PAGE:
Porte, van Garderen are happy spectators to Sky/Movistar duel

The BMC Racing pair is saving its efforts for when the Tour hits the mountains.

Heading out the door? Read this article on the new Outside+ app available now on iOS devices for members! Download the app.

As Movistar and Sky traded blows on Wednesday, BMC Racing and its pair of overall contenders were happy to let them punch away.

“Richie and I were happy to sit back, watch those two teams go blow for blow,” van Garderen said. “We’re going to try to be more conservative and use our bullets when they really matter.”

As expected, Wednesday’s stage across the Massif Central was not difficult enough to change the GC picture. But it wasn’t easy. A jab from Movistar came first, and then one from Sky.

“Movistar really opened it up, couple climbs to go when it really got steep. I wasn’t expecting them to go that hard,” van Garderen said. The break was pretty much gone, so they didn’t have the stage victory in mind. It definitely softened up some legs for a lot of the guys.”

[related title=”More Tour de France” align=”left” tag=”Tour-de-France”]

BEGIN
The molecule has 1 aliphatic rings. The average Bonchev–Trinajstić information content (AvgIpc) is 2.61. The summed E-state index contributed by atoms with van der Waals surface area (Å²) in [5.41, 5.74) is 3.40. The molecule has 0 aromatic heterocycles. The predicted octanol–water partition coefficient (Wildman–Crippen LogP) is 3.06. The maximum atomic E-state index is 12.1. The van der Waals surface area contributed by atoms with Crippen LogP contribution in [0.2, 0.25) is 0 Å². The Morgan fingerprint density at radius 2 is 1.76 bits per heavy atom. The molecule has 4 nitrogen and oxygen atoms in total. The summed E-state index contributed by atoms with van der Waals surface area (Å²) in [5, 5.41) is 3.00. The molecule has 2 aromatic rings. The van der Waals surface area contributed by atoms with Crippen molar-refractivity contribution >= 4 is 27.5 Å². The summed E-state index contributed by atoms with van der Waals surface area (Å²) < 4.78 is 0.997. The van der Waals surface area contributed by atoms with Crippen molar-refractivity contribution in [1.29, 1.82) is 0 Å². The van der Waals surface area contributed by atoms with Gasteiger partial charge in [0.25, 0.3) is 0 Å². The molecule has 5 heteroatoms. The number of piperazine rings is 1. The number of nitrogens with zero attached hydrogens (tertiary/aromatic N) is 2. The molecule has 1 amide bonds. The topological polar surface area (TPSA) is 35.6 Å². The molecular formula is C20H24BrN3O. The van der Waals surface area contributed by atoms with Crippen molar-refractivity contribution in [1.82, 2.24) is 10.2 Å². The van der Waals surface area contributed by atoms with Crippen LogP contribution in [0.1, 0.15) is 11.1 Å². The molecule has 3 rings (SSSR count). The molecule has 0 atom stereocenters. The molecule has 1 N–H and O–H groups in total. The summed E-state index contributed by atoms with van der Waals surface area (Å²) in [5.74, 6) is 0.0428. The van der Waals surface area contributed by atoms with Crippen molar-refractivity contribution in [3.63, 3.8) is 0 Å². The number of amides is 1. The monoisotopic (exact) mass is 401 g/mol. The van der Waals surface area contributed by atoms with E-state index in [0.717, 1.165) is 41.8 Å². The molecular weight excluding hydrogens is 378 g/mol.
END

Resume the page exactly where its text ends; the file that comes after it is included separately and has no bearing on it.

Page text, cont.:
It was also a glimpse of the tactics to come, and the team strength van Garderen and Richie Porte will have to deal with. The Movistar/Sky duel is one we’ll see again, as the lieutenants of Nairo Quintana and Chris Froome line up and trade blows through the Pyrénées and Alps. They’ll poke and prod at every opportunity, just in case one of the two hot favorites is having an off day.

That aggressive riding could work out well for a team like BMC.

The American-registered squad arrived in France with two contenders for the overall. After Porte’s untimely puncture, which sent him tumbling down the standings by 1:40, it’s down to now perhaps one and three quarters. Both rode well on Wednesday, sitting quite comfortably in the front group behind the charging Movistar and Sky teams.

The bullets van Garderen speaks of will really matter in the Pyrénées, which the race hits on Friday, and even more so in the final week through the Alps. “That third week is where it’s really all going to go down,” the American said.

There’s no question that Porte and van Garderen lack the climbing domestique firepower available to Quintana and Froome. Half of Sky’s team could ride into the top 20 this July if given the opportunity. BMC, in contrast, is full of strong riders for flat and rolling stages, with only a few climbing domestiques.

But crucially, Porte and van Garderen have each other. The two BMC riders clasped hands at the finish on Wednesday. They appear to be working well together. Porte’s flat and time loss solved any potential in-the-moment “who’s going to pull” dilemmas, should the two end up isolated.

And thanks to the heated duel between Movistar and Sky, neither Porte nor van Garderen nor any of their BMC teammates should be forced to expend unnecessary energy. Come that third week, that could make all the difference.

An American in France

What’s it like to be an American cyclist living in France? Watch to get professional road cyclist Joe Dombrowski’s view.